Global environmental challenges
Anyone familiar with Harry Potter knows as least two things: 1) this is the U.S. opening weekend for the final movie in the blockbuster series about the boy wizard and 2) ultimate villain Voldemort uses horcruxes to hold bits of his soul and extend his life.
Leave it to U.S. Energy Secretary Steven Chu to riff on horcruxes to explain energy storage.
“While I confess I haven’t yet seen all of the Harry Potter movies including the “Deathly Hallows Part 2,” a staff member (who might be a bigger nerd than I am) was telling me about Lord Voldemort’s “horcruxes” — objects he used to store his life energy. Without them, he lost his power and couldn’t survive,” Chu said on his Facebook page.
“In the ‘muggle’ world, energy storage is crucial to our future as well, but for more positive reasons. It is the key to greatly expanding the use of renewable energy sources that are intermittent like wind and solar power. Better batteries will mean longer range, lower cost electric vehicles, and will make our entire electricity generation and distribution system more efficient by smoothing out fluctuations in demand.”
At issue is the decision by American Electric Power to put its plans for carbon capture and storage on hold, due to the weak economy and the lack of a U.S. plan to limit emissions of climate-warming carbon dioxide. Read the Reuters story about it here.
Some stories, no matter how serious, are just joke-prone. So it was this week with the proposed U.S. BULB act, which aimed to repeal light bulb efficiency standards that became law in 2007. Sponsored by Joe Barton, a Texas Republican congressman, the BULB bill failed to receive the two-thirds vote of those present in the House of Representatives that would have been needed to suspend House rules and pass the measure.
That was the signal for Washington politicians, interest groups and some headline writers to crank up the pun-producing machinery:
When munching on a sumptuous spread of white truffles, sampling almonds tucked into syrupy preserved figs or chomping on a cigar-sized chunky chocolate bar, do you ever wonder about these luxury foods’ environmental impact?
Apparently lots of consumers do — enough that organic, sustainable and otherwise “green” foods are proliferating at this year’s Fancy Food Show.
The long-running tourist slogan has a new meaning for all 40 of the shark species around the Caribbean island chain after the Bahamian government banned all commercial shark fishing in the approximately 243,244 square miles (630,000 square kilometers) of the country’s waters.
What’s good for sharks is good for the Bahamian economy. These big fish bring in about $78 million each year, or more than $800 million over the last 20 years, according to the Bahamas Diving Association — the Bahamas is one of the world’s premier shark-watching destinations for divers.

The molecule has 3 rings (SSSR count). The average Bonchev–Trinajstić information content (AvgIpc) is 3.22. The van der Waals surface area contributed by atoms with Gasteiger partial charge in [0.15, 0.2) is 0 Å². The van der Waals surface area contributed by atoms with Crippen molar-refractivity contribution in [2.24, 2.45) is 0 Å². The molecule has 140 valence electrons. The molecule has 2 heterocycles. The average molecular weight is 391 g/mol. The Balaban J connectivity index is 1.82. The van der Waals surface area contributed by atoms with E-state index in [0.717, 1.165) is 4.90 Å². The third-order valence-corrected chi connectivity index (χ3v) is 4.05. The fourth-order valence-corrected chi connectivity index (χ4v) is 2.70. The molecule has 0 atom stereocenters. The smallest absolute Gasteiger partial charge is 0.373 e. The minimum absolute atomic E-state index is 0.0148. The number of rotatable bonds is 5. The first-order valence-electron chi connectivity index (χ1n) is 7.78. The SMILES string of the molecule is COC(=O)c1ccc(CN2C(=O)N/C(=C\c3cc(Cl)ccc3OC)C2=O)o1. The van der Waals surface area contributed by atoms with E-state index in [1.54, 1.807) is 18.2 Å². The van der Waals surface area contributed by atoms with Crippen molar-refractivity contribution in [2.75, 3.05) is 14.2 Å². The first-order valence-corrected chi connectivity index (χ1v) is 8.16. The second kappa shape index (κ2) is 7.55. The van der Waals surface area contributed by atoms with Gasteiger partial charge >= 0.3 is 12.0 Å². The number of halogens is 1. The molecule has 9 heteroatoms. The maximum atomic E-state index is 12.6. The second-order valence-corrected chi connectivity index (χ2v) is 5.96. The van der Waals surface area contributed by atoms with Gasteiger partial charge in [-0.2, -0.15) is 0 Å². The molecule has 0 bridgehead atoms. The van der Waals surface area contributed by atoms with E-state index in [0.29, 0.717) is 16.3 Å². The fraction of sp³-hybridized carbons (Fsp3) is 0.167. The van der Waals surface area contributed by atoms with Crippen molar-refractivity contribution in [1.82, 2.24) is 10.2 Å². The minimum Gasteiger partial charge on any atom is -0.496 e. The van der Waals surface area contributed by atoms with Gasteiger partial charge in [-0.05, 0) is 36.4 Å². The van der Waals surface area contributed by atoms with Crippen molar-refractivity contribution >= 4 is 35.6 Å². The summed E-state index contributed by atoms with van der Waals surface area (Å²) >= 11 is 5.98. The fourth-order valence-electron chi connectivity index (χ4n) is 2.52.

No question about it: this has been a wild weather year so far in the United States, with record rains, droughts, wildfires and tornadoes. But a new study indicates that even routine weather events like rainstorms and cooler-than-normal days could pack a huge annual economic wallop.
Weather’s effect on all sectors of the U.S. economy may total $485 billion a year, as much as 3.4 percent of U.S. gross domestic product, according to research published in the current Bulletin of the American Meteorological Society. It is the first study to apply qualitative economic analysis to estimate the U.S. economy’s weather sensitivity.
Every workstation has a view. Much of the lighting comes from reflected sunshine. It’s so naturally quiet that unobtrusive speakers pipe in “white noise” to preserve a level of privacy. The windows open, and they’re shaded in such a way that there’s no glare. Even with the windows closed, fresh air circulates through vents in the floor. Extreme recycling prevails, not just of bottles, cans and kitchen refuse but beetle-blighted wood.
Welcome to the U.S. National Renewable Energy Laboratory, which contains some of the greenest office space on the planet.
OK, OK, enough fun with acronyms. HIPPO and ICE-T are flying climate laboratories, one in a Gulfstream V jet, the other in a refurbished C-130 military cargo plane.
from Photographers Blog:
It was Saturday, May 21, and I was returning from a tour with nine friends. We had spent 15 hours climbing a 1420 metre (yard) high peak named Midfellstindur near Iceland's Skaftafell national park. While driving back along route 1 from Skaftafell towards our hotel, the organizer of the trip Hans Kristjansson said "This is a strange cloud just above the glacier".
As a hang glider and ultralight pilot I knew right away that this was no ordinary cloud and said to Hans: "My friend, this is not a ordinary cloud but the start of an eruption". We stopped the car and I tried to use well the last seven frames that I had on my memory card in my Canon D300 DSLR camera. I took seven frames in about 20 minutes. I always take my photos in RAW format to be able to post-process them. It paid off this time. The pictures were taken at N 63° 56.712 W 17° 23.729.
Boats cruising near Chevron’s refinery on San Francisco Bay got a friendly reminder from environmentalists that it’s once again annual meeting time for the California oil company.
Three activists rappelled off the Richmond-San Rafael bridge with a neon-green banner saying ”Chevron Guilty; Clean up Amazon,” prompting a flurry of radio chatter on Monday between at least one commuter ferry and the Bay’s vessel traffic authorities.